Troy and I have harvested olives and we have been to the press. Now, it’s time to bottle.
Guido bottles all of his wine and olive oil by hand. As an artist, his labels are renditions of his paintings.
This process may be obvious, but we wanted to share it because of the time, thoughtfulness and precision required. Hand bottling is an excellent example of how Italians treat their products with care.
Bottling is a simple job, but it takes dexterity. Bottles need to be filled just so, with labels centered and the end product containing no smudges or fingerprints.
Troy and I have a large bottling job today—250 bottles for one of Guido’s French clients. This is the perfect day to capture the bottling process. We had better know this process by heart after bottling 250 of these buggers.
Below is the process of bottling olive oil (and wine for that matter) by hand:
Step 1: Fill the Bottle
The bottles have to be given a once over to be sure they are perfectly clean. Next we fill a 750ml bottle up to the base of the bottle neck. This step usually requires a small light placed behind the bottle so that we can see through the dark green glass (dark glass protects oil from light). Once the bottle is filled appropriately, wipe any drips off of the exterior.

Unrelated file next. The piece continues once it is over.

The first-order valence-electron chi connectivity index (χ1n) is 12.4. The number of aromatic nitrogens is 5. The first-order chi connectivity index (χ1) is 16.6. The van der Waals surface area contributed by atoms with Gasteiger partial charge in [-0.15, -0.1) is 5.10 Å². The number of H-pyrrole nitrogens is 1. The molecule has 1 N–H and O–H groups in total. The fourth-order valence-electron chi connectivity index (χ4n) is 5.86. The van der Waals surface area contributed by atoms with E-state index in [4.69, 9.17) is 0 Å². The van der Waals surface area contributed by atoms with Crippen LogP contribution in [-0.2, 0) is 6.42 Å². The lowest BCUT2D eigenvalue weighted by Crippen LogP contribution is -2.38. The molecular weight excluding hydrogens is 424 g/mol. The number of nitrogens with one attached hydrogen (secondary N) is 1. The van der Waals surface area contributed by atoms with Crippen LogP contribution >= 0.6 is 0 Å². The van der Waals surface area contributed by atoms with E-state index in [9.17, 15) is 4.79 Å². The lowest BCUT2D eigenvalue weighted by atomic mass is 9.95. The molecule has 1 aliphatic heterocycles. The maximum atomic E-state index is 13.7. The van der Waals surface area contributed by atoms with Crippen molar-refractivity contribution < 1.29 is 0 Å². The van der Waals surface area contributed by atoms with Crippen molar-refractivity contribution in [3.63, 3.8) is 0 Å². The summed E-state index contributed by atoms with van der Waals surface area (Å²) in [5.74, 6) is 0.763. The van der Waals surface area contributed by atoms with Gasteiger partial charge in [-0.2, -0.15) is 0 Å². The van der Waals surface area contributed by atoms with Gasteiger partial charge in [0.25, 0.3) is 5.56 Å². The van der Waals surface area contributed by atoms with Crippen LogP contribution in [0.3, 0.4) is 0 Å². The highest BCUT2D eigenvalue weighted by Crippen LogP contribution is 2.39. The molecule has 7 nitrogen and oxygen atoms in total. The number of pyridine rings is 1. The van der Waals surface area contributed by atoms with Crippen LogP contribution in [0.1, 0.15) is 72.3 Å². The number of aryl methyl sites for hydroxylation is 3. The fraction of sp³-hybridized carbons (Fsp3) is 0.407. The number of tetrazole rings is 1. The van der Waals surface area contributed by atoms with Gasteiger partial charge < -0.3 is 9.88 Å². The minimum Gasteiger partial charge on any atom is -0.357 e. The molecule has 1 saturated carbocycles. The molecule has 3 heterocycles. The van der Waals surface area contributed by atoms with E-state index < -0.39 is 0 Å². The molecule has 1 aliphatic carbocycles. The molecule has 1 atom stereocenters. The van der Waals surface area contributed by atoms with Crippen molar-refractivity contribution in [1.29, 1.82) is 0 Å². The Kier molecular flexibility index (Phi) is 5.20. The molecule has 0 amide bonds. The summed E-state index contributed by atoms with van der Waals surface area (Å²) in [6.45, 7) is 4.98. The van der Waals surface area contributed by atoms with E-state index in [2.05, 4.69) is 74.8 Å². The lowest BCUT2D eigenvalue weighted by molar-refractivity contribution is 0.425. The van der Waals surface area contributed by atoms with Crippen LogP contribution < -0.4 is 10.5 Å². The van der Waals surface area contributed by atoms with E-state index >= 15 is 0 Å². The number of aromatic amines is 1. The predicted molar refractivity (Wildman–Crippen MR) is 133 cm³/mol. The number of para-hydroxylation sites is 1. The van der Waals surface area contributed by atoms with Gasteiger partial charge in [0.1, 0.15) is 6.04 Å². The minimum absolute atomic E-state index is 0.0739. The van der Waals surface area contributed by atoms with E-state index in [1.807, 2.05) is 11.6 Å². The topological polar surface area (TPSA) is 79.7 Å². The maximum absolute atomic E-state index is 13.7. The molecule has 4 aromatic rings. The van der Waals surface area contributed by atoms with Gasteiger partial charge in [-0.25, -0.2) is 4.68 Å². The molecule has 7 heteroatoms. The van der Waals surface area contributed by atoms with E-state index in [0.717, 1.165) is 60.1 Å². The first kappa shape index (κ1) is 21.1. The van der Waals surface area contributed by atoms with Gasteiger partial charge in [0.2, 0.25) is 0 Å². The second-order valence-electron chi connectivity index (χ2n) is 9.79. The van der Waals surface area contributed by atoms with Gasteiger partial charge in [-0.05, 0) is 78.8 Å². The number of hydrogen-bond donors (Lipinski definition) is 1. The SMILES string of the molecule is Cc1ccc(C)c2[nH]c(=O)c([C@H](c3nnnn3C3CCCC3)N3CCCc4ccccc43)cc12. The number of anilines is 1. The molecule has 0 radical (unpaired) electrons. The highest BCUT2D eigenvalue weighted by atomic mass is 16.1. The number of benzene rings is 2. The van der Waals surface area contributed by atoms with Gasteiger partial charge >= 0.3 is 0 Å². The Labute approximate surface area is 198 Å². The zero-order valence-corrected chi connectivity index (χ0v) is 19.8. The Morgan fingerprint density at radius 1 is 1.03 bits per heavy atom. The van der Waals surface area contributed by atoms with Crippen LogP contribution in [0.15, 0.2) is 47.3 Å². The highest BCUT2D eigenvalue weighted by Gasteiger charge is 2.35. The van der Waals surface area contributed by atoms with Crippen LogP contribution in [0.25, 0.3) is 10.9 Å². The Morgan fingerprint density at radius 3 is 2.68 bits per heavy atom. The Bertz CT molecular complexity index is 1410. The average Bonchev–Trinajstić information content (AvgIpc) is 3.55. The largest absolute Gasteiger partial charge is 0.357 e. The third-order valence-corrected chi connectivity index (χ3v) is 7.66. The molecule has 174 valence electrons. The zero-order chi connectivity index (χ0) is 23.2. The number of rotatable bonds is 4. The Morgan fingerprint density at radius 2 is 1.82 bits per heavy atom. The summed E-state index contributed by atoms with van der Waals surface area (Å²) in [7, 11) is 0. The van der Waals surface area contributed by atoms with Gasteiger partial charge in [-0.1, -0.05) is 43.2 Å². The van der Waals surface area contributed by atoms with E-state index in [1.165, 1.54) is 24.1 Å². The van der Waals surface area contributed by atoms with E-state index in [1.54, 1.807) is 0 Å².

Step 2: Cork the Bottle
Using a cork machine, force a Guido Gualandi branded cork into each bottle. I can hear the creaking sound of this machine in my sleep.
Step 3: Foil Seal
Secure a foil cover on the top of the bottle and use a vacuum machine to seal it into place. This adds a second layer of security to the bottle. No air is getting in now.
Step 4: Label
Place two labels on each bottle. The front label is larger and has a sticky back. Its job is to brand the bottle. The back label is smaller and requires glue. Its role is to state the amount of olive oil contained as well as the use by date. Guido’s labels are personalized and beautiful.
Step 5: Clean the Bottles
Finally, wipe the bottles clean of drips, glue and fingerprints.
Now we have a fresh bottle of extra virgin olive oil made from scratch! What a feat. As I hold a finished bottle and think about the fact that it contains juice of the very olives that Troy and I picked, I feel pride.
And then we taste it. It blows our socks off. I think I’m falling in love with this extra virgin olive oil.
Now… see the CSP-TV tab to watch us bottle in person.